Who Cares about Rocks? College Students on the Value of Other Fields of Study

You may have seen a recent Tik Tok from the Marriage Pact asking Stanford students if they believe every field of study has value (and if you haven’t, you should follow us on Tik Tok @marriagepact). The answers varied from tentative yesses to less tentative nos, and even a “why do we need to study rocks?”. 

But you can only ask so many people their thoughts in a single video—and any number of factors might influence their answers (including their major, political and religious affiliations, and more). Let’s expand that sample size, shall we?

We took a look at the responses to the question I see value in every field of study from the 2022 Marriage Pact surveys at Northeastern, Boston College, Wesleyan, and Villanova. Here’s what we learned. 

The average response to the question I see value in every field of study was pretty consistent across schools.

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At each school, the majors that believe there is value in every field of study tended to be non-STEM majors, such as education, English, and psychology (though psychology’s classification as a STEM subject is highly debated. The American Psychological Association says yes, but most colleges and universities consider it a “social science”, not a “hard science”. Don’t @ us, psych majors.)

field of study majors

At each school, the differences in average responses from students of different birth orders and class years were negligible. However, there were some observable trends when it comes to political and religious affiliation, gender identity, and sexual orientation. 

Across the board, socialist students were the most likely to think that there’s value in every field of study. Their Republican peers, on the other hand, were the least likely to agree. 

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When it comes to gender identity, nonbinary and female students had higher averages compared to their male peers. For nonbinary students, however, this may be influenced by their much smaller sample size at each school.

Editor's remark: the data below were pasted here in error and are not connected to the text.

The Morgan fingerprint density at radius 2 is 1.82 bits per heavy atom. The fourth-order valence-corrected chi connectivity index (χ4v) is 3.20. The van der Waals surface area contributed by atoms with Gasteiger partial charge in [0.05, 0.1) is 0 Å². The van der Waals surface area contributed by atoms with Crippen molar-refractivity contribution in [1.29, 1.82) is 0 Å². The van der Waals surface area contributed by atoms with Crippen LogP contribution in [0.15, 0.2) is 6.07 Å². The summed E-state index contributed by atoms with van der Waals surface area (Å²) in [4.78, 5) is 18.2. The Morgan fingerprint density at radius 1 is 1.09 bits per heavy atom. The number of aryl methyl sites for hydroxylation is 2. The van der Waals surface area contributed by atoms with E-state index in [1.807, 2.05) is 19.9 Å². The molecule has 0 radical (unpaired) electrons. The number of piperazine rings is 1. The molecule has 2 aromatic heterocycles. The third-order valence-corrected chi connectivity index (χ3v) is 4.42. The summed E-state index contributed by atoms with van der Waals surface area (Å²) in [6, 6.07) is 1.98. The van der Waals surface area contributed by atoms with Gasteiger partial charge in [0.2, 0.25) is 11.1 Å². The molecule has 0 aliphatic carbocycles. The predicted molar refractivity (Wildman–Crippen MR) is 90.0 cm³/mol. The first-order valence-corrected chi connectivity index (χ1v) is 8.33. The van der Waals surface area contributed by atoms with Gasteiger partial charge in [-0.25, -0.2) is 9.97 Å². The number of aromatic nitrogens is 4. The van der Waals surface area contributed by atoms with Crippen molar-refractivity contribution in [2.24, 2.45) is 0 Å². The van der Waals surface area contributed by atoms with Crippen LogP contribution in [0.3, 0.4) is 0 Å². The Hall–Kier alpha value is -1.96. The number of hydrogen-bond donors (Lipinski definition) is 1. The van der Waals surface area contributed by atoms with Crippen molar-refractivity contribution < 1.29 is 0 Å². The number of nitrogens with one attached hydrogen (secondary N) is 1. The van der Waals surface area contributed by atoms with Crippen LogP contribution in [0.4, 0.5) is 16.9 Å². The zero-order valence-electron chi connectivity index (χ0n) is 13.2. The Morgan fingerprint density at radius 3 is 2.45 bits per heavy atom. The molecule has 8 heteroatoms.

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At every school, heterosexual students were the least likely to see value in every field of study. The top spots varied between pansexual and asexual students as well as students who opted to select “other”.

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The trends among religious affiliations were a little less consistent across schools. Spiritual students at Villanova and Northeastern were the most likely to see value in every field of study, whereas Muslim and Hindu students took the top spots at Boston College and Wesleyan respectively. 

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*We omitted religious identities with smaller populations in order to preserve the anonymity of those students.

Across each school, the more a student values the various fields of study around them, the more likely they are to say that social activism is important to them, they go to great lengths to minimize their harm to the planet, and that they are comfortable with their child being gay. These correlations may be confounded with things like political affiliation or gender identity.

On the flip side, if a student doesn’t see value in every field of study, they’re more likely to think that there is a place for revenge when someone has wronged them. 

Not every pre-med student will see sense in their peer’s archaeology thesis. Not every theatre major will appreciate the intricacy of their friends’ finance group projects. With how much is on their plates with their major alone, it makes sense that college students may have a little tunnel vision when it comes to their own fields of study. It’s interesting to see which students look beyond their little corner of campus and appreciate the majors around them, and which students value their disciplines above all else.

TLDR: To each their own, I guess.

Got a Marriage Pact question you’d like us to ask Stanford students for a Tik Tok? Let us know on Instagram or Tik Tok @marriagepact.